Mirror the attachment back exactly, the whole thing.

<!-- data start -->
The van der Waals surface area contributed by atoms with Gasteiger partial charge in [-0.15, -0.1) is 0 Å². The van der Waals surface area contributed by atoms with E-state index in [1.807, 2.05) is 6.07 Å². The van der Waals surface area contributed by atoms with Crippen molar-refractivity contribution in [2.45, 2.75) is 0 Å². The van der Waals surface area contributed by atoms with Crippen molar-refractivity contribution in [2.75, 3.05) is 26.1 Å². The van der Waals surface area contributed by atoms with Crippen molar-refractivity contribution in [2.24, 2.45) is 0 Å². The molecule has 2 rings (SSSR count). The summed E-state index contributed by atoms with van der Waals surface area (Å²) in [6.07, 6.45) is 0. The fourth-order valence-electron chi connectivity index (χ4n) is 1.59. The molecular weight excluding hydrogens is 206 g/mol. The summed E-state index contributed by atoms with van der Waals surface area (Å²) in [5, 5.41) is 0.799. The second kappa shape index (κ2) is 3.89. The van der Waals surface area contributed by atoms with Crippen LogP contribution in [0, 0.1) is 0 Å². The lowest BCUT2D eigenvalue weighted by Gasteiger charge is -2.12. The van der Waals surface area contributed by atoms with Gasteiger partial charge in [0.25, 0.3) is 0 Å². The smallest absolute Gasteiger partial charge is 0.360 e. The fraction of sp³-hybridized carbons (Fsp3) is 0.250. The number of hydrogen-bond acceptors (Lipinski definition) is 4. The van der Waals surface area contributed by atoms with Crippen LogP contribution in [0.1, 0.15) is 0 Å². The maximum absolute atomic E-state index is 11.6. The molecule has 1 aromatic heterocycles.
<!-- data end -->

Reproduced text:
The van der Waals surface area contributed by atoms with Gasteiger partial charge in [-0.15, -0.1) is 0 Å². The van der Waals surface area contributed by atoms with E-state index in [1.807, 2.05) is 6.07 Å². The van der Waals surface area contributed by atoms with Crippen molar-refractivity contribution in [2.45, 2.75) is 0 Å². The van der Waals surface area contributed by atoms with Crippen molar-refractivity contribution in [2.75, 3.05) is 26.1 Å². The van der Waals surface area contributed by atoms with Crippen molar-refractivity contribution in [2.24, 2.45) is 0 Å². The molecule has 2 rings (SSSR count). The summed E-state index contributed by atoms with van der Waals surface area (Å²) in [6.07, 6.45) is 0. The fourth-order valence-electron chi connectivity index (χ4n) is 1.59. The molecular weight excluding hydrogens is 206 g/mol. The summed E-state index contributed by atoms with van der Waals surface area (Å²) in [5, 5.41) is 0.799. The second kappa shape index (κ2) is 3.89. The van der Waals surface area contributed by atoms with Crippen LogP contribution in [0, 0.1) is 0 Å². The lowest BCUT2D eigenvalue weighted by Gasteiger charge is -2.12. The van der Waals surface area contributed by atoms with Gasteiger partial charge in [0.25, 0.3) is 0 Å². The smallest absolute Gasteiger partial charge is 0.360 e. The fraction of sp³-hybridized carbons (Fsp3) is 0.250. The number of hydrogen-bond acceptors (Lipinski definition) is 4. The van der Waals surface area contributed by atoms with Crippen LogP contribution in [0.1, 0.15) is 0 Å². The maximum absolute atomic E-state index is 11.6. The molecule has 1 aromatic heterocycles.